Donald G. Griffin, Petitioner-appellant, v. Warden, Maryland Correctional Adjustment Center; Attorneygeneral of the State of Maryland, Respondents-appellees, 970 F.2d 1355 (4th Cir. 1992)Annotate this Case
Mark Lawrence Gitomer, Cardin & Gitomer, P.A., Baltimore, Md., argued, for petitioner-appellant.
Gary Eugene Bair, Asst. Atty. Gen., Crim. Appeals Div., Baltimore, Md., argued (J. Joseph Curran, Jr., Atty. Gen. of Maryland, Crim. Appeals Div., on brief), for respondents-appellees.
Before ERVIN, Chief Judge, and HALL and PHILLIPS, Circuit Judges.
K.K. HALL, Circuit Judge:
Donald Griffin appeals a final order of the district court denying his 28 U.S.C. § 2254 petition for a writ of habeas corpus. Concluding that Griffin was denied the minimum level of effective assistance of counsel guaranteed to him by the Sixth Amendment, we reverse.I.
At 3:45 p.m. on July 24, 1983, a Rite-Aid Drug Store in Baltimore, Maryland, was robbed by two men armed with handguns. Two security guards were shot and wounded during the robbery.
Two days later, one of the security guards picked appellant Donald Griffin out of a photo array. When he learned that he was wanted in connection with the robbery, Griffin surrendered to police. He was charged with robbery and using a handgun during a crime of violence. Attorney Charles Howard entered an appearance for Griffin in December, 1983, and represented him when he tendered a not guilty plea. On or about February 22, 1984, Griffin and his mother, Dorothy Josey, provided attorney Howard with a list of five alibi witnesses. Howard failed to contact these witnesses or to respond to the state's discovery requests, among which were requests to be notified of intent to rely on alibi and for the identities of alibi witnesses. See Md.Rule 4-263.
From his personal standpoint, Howard had more serious concerns than his representation of Griffin. On June 1, 1984, he was disbarred for misappropriating client funds, commingling funds, failing to keep records, and neglecting a legal matter. In concluding that the ultimate sanction of disbarment was warranted, the Maryland Court of Appeals pointed out that it had previously reprimanded Howard for neglecting cases, including, on three occasions, failing to be present when a case was called. Attorney Grievance Comm'n v. Howard, 299 Md. 731, 737-738, 475 A.2d 466 (1984), citing, Attorney Grievance Comm'n v. Howard, 282 Md. 515, 385 A.2d 1191 (1978).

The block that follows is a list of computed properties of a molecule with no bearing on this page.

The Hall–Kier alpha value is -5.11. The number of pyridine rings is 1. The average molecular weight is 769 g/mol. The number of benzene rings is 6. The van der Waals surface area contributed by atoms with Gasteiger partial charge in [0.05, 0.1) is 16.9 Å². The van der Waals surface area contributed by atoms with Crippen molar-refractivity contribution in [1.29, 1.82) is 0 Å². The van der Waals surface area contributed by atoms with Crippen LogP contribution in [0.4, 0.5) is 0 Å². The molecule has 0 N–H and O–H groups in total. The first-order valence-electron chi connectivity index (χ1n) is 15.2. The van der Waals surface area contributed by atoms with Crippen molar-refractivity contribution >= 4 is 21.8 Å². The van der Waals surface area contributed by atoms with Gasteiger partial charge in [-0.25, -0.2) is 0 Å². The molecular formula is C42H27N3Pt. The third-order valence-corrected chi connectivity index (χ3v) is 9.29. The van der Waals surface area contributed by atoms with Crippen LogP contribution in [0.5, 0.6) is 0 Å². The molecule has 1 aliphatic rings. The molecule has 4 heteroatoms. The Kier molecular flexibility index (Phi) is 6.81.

George David, who shared office space with Howard, took over Griffin's file. Howard advised David to "take a plea" for Griffin. David, expecting Griffin to plead guilty, did nothing. He contacted no witnesses, though he "imagine [s]" he "glanced" at the file, and he failed to confirm that the state's discovery requests had been answered. At a hearing on October 25, 1984, four months after he entered his appearance in Howard's stead, David met his client for the first time. At this hearing, David expected Griffin to plead guilty. Griffin refused.
On November 19, 1984, Griffin's case was scheduled for trial. David still expected Griffin to change his mind and plead guilty, and he had done nothing more to prepare for trial. Instead, Griffin reiterated his not guilty plea and told the court he was "uncomfortable" with his attorney. Just before the jury was brought into the courtroom, this colloquy, a harbinger of the events we address today, ensued:
THE COURT: Now, Mr. Griffin, have you had an opportunity to discuss your case adequately with Mr. David? Have you talked it over with him?
THE DEFENDANT: Somewhat. I haven't talked at all with him.
THE COURT: Was there anything you wanted to tell him that you haven't told him?
THE DEFENDANT: I haven't seen my true bill indictment papers or nothing. I ain't seen nothing.
THE COURT: All right. Show it to him, Mr. David. Anything else other than that?
THE DEFENDANT: No, not really. I just wanted to know everything they charging me with.
The state's evidence at trial consisted of two eyewitness identifications by the security guards. Because David had failed to contact any of Griffin's witnesses, only one--Dorothy Josey, Griffin's mother--was present. She was there only because Griffin himself had been able to get a message to her through a cellmate that the trial was about to be held.